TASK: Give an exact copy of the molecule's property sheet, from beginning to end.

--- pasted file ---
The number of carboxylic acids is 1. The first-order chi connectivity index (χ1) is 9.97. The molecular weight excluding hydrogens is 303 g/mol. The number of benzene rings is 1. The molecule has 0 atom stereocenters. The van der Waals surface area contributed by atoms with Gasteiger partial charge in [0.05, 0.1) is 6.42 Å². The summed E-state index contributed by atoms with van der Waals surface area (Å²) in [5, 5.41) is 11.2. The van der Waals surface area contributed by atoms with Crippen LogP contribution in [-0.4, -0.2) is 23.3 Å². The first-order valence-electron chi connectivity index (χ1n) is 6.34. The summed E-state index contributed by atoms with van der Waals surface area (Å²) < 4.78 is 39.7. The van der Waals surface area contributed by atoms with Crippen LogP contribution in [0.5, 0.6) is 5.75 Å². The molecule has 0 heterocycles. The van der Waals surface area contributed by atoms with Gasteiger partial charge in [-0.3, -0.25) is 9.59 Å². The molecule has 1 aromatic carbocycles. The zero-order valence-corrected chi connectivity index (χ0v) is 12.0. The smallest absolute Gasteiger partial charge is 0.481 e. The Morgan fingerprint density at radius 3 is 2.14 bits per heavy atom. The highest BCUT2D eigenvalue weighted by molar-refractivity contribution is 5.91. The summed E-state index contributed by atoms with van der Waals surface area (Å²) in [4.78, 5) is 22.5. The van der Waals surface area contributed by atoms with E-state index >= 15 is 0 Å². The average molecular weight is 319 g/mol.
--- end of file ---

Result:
The number of carboxylic acids is 1. The first-order chi connectivity index (χ1) is 9.97. The molecular weight excluding hydrogens is 303 g/mol. The number of benzene rings is 1. The molecule has 0 atom stereocenters. The van der Waals surface area contributed by atoms with Gasteiger partial charge in [0.05, 0.1) is 6.42 Å². The summed E-state index contributed by atoms with van der Waals surface area (Å²) in [5, 5.41) is 11.2. The van der Waals surface area contributed by atoms with Crippen LogP contribution in [-0.4, -0.2) is 23.3 Å². The first-order valence-electron chi connectivity index (χ1n) is 6.34. The summed E-state index contributed by atoms with van der Waals surface area (Å²) < 4.78 is 39.7. The van der Waals surface area contributed by atoms with Crippen LogP contribution in [0.5, 0.6) is 5.75 Å². The molecule has 0 heterocycles. The van der Waals surface area contributed by atoms with Gasteiger partial charge in [-0.3, -0.25) is 9.59 Å². The molecule has 1 aromatic carbocycles. The zero-order valence-corrected chi connectivity index (χ0v) is 12.0. The smallest absolute Gasteiger partial charge is 0.481 e. The Morgan fingerprint density at radius 3 is 2.14 bits per heavy atom. The highest BCUT2D eigenvalue weighted by molar-refractivity contribution is 5.91. The summed E-state index contributed by atoms with van der Waals surface area (Å²) in [4.78, 5) is 22.5. The van der Waals surface area contributed by atoms with E-state index >= 15 is 0 Å². The average molecular weight is 319 g/mol.